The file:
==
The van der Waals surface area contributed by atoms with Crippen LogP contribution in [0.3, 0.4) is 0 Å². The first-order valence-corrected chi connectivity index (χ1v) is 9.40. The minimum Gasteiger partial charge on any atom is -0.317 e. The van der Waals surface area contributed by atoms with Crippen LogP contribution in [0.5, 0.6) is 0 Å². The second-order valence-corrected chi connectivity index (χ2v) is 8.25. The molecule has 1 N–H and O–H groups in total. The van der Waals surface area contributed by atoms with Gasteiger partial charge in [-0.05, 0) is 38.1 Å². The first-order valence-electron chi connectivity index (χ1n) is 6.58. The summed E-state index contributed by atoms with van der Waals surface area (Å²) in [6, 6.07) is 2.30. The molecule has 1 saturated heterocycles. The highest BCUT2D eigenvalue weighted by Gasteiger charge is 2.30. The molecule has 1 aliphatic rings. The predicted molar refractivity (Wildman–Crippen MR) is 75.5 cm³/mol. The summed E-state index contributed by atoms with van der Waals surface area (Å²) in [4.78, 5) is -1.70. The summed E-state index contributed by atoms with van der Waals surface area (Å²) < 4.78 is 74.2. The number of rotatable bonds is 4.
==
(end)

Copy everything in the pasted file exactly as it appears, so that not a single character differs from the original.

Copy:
The van der Waals surface area contributed by atoms with Crippen LogP contribution in [0.3, 0.4) is 0 Å². The first-order valence-corrected chi connectivity index (χ1v) is 9.40. The minimum Gasteiger partial charge on any atom is -0.317 e. The van der Waals surface area contributed by atoms with Crippen LogP contribution in [0.5, 0.6) is 0 Å². The second-order valence-corrected chi connectivity index (χ2v) is 8.25. The molecule has 1 N–H and O–H groups in total. The van der Waals surface area contributed by atoms with Gasteiger partial charge in [-0.05, 0) is 38.1 Å². The first-order valence-electron chi connectivity index (χ1n) is 6.58. The summed E-state index contributed by atoms with van der Waals surface area (Å²) in [6, 6.07) is 2.30. The molecule has 1 saturated heterocycles. The highest BCUT2D eigenvalue weighted by Gasteiger charge is 2.30. The molecule has 1 aliphatic rings. The predicted molar refractivity (Wildman–Crippen MR) is 75.5 cm³/mol. The summed E-state index contributed by atoms with van der Waals surface area (Å²) in [4.78, 5) is -1.70. The summed E-state index contributed by atoms with van der Waals surface area (Å²) < 4.78 is 74.2. The number of rotatable bonds is 4.